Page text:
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A growing body of evidence suggests green leafy vegetables, such as kale, spinach, lettuce, and collards, could play a role in helping to protect brain health. One study, in particular, shows that older adults could benefit greatly from increasing their intake of vegetables rich in vitamin K, nitrate, folate, lutein, and other nutrients.

After reading this, you might just have a better understanding of why your parents always urged you to eat your vegetables.

The Study

U.S. researchers examined the role green leafy vegetables could play in reducing the risk of cognitive decline. Nearly 1,000 participants enrolled in the project, which involved increasing their consumption of kale, spinach, collards, and lettuce. None of the participants had cognitive issues, and their average age was 81.

Researchers found that several nutrients played a key role in protecting the participants’ brain health.

These included lutein, folate, vitamin K, alpha-tocopherol, and nitrate.

They also looked at beta-carotene, another nutrient typically found in green leafy vegetables. However, the researchers found that beta-carotene did not have as much of an effect as the others in slowing potential cognitive decline.1

This isn’t to say that beta-carotene isn’t important. In fact, it has several key health benefits. For example, beta-carotene helps to maintain the appearance and health of your skin.2 Beta-carotene may also help protect your eyes from certain degenerative conditions.3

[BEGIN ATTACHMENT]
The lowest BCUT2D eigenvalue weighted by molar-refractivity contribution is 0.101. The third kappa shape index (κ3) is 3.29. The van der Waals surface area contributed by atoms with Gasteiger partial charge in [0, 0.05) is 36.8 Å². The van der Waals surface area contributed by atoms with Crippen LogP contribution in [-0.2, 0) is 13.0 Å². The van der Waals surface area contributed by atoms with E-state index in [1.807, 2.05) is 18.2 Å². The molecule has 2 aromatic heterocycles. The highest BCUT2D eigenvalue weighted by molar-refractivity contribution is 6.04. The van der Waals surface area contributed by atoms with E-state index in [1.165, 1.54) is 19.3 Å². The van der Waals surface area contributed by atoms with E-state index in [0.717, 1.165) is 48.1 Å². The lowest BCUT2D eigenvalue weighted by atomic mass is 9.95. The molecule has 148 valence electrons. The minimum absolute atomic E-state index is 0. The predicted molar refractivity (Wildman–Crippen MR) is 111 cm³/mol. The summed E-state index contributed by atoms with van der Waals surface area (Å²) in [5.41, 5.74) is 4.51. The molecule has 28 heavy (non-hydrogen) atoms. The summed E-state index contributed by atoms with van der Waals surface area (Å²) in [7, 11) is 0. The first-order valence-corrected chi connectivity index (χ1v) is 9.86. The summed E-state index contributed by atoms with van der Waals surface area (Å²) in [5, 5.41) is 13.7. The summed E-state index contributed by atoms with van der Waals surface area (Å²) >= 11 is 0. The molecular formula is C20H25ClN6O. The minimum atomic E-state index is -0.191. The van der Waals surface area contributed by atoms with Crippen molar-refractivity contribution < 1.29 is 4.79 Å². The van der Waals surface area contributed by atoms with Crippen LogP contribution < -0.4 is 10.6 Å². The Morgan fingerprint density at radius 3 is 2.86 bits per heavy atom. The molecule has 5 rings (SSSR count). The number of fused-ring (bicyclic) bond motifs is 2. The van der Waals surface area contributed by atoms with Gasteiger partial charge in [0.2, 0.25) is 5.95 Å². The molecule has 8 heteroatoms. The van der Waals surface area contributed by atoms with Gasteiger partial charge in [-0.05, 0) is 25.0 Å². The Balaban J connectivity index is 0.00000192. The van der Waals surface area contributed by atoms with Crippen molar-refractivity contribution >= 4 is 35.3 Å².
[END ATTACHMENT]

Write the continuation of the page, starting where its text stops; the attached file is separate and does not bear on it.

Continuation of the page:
Nutritional Powerhouses

Let’s take a closer look at the nutrients that were found to play a role in protecting brain health.

Green Leafy Vegetables | Gundry MDVitamin K

Vitamin K is better known for helping to make your blood coagulate, or thicken. But this nutrient, which is found in many green leafy vegetables, might also help boost brain health. It is believed that vitamin K helps to build a component of your brain known as the myelin sheath.This covering protects nerve fibers in your brain, and it helps to transmit nerve signals faster.4,5

There is also evidence that vitamin K helps to activate proteins that play a role in helping your brain thrive. Research indicates that it could help support memory in older adults.6,7,8

This could be a contributing factor to some of the damage caused by certain neurological conditions.9 Collards, kale, spinach, and cabbage are just some of the vegetables that contain vitamin K.

Lutein

Another nutrient found in green leafy vegetables, lutein, may also help support brain health as you age. Kale and spinach are rich in lutein, but other sources include carrots and eggs.10

Research suggests that lutein can help improve cognitive performance. According to one study, researchers found that participants who had higher levels of lutein performed more like younger people than those of their own age when it came to cognitive performance tests.11

Nitrate

Green Leafy Vegetables | Gundry MDUnfortunately, nitrate has received a bad reputation because it is typically added to processed meats in order to give them a longer shelf life. And research does indicate that nitrate, when used as a preservative, could increase the risk of health issues.12